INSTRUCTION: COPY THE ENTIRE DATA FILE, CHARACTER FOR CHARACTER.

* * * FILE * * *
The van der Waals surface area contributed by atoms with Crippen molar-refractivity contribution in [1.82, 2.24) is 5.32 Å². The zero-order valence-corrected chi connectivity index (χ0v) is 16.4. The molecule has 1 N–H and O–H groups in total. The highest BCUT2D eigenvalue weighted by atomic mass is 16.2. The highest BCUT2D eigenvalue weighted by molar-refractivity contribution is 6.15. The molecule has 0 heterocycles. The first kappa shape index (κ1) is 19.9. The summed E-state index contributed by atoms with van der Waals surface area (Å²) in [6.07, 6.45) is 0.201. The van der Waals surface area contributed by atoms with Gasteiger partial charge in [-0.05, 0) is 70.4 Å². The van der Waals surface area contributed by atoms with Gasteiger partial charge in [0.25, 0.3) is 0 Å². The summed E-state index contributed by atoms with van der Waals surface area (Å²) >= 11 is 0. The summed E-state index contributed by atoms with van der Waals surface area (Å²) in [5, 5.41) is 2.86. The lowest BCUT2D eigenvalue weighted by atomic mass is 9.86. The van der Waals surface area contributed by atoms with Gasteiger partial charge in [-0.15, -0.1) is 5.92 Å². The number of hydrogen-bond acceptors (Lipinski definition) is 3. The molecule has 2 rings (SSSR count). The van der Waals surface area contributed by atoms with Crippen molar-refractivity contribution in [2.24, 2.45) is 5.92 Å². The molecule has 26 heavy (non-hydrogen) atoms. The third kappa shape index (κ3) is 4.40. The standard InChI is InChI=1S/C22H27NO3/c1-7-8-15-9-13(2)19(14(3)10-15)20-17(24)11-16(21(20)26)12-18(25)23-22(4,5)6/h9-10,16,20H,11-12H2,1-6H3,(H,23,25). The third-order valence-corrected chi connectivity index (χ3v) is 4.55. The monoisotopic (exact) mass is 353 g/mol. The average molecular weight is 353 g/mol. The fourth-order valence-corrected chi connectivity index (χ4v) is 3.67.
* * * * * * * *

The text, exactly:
The van der Waals surface area contributed by atoms with Crippen molar-refractivity contribution in [1.82, 2.24) is 5.32 Å². The zero-order valence-corrected chi connectivity index (χ0v) is 16.4. The molecule has 1 N–H and O–H groups in total. The highest BCUT2D eigenvalue weighted by atomic mass is 16.2. The highest BCUT2D eigenvalue weighted by molar-refractivity contribution is 6.15. The molecule has 0 heterocycles. The first kappa shape index (κ1) is 19.9. The summed E-state index contributed by atoms with van der Waals surface area (Å²) in [6.07, 6.45) is 0.201. The van der Waals surface area contributed by atoms with Gasteiger partial charge in [-0.05, 0) is 70.4 Å². The van der Waals surface area contributed by atoms with Gasteiger partial charge in [0.25, 0.3) is 0 Å². The summed E-state index contributed by atoms with van der Waals surface area (Å²) >= 11 is 0. The summed E-state index contributed by atoms with van der Waals surface area (Å²) in [5, 5.41) is 2.86. The lowest BCUT2D eigenvalue weighted by atomic mass is 9.86. The van der Waals surface area contributed by atoms with Gasteiger partial charge in [-0.15, -0.1) is 5.92 Å². The number of hydrogen-bond acceptors (Lipinski definition) is 3. The molecule has 2 rings (SSSR count). The van der Waals surface area contributed by atoms with Crippen molar-refractivity contribution in [2.24, 2.45) is 5.92 Å². The molecule has 26 heavy (non-hydrogen) atoms. The third kappa shape index (κ3) is 4.40. The standard InChI is InChI=1S/C22H27NO3/c1-7-8-15-9-13(2)19(14(3)10-15)20-17(24)11-16(21(20)26)12-18(25)23-22(4,5)6/h9-10,16,20H,11-12H2,1-6H3,(H,23,25). The third-order valence-corrected chi connectivity index (χ3v) is 4.55. The monoisotopic (exact) mass is 353 g/mol. The average molecular weight is 353 g/mol. The fourth-order valence-corrected chi connectivity index (χ4v) is 3.67.